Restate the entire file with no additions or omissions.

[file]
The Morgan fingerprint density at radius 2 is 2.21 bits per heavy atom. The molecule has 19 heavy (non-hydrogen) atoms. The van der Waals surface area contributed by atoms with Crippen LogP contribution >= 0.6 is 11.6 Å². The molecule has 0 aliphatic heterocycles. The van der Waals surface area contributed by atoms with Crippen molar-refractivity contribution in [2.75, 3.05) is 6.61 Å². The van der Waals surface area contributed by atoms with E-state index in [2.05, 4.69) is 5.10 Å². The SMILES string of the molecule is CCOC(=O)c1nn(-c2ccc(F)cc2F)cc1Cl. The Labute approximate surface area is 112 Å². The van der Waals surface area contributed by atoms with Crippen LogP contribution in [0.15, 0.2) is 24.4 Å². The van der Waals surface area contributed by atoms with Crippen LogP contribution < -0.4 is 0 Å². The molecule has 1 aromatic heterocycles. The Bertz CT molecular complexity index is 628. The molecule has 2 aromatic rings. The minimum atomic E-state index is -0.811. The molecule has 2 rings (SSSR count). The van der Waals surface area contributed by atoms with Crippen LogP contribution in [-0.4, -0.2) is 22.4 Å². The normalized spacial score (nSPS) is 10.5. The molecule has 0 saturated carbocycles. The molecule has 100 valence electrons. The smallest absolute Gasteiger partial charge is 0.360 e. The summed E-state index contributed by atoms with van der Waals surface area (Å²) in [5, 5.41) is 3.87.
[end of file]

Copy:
The Morgan fingerprint density at radius 2 is 2.21 bits per heavy atom. The molecule has 19 heavy (non-hydrogen) atoms. The van der Waals surface area contributed by atoms with Crippen LogP contribution >= 0.6 is 11.6 Å². The molecule has 0 aliphatic heterocycles. The van der Waals surface area contributed by atoms with Crippen molar-refractivity contribution in [2.75, 3.05) is 6.61 Å². The van der Waals surface area contributed by atoms with E-state index in [2.05, 4.69) is 5.10 Å². The SMILES string of the molecule is CCOC(=O)c1nn(-c2ccc(F)cc2F)cc1Cl. The Labute approximate surface area is 112 Å². The van der Waals surface area contributed by atoms with Crippen LogP contribution in [0.15, 0.2) is 24.4 Å². The van der Waals surface area contributed by atoms with Crippen LogP contribution < -0.4 is 0 Å². The molecule has 1 aromatic heterocycles. The Bertz CT molecular complexity index is 628. The molecule has 2 aromatic rings. The minimum atomic E-state index is -0.811. The molecule has 2 rings (SSSR count). The van der Waals surface area contributed by atoms with Crippen LogP contribution in [-0.4, -0.2) is 22.4 Å². The normalized spacial score (nSPS) is 10.5. The molecule has 0 saturated carbocycles. The molecule has 100 valence electrons. The smallest absolute Gasteiger partial charge is 0.360 e. The summed E-state index contributed by atoms with van der Waals surface area (Å²) in [5, 5.41) is 3.87.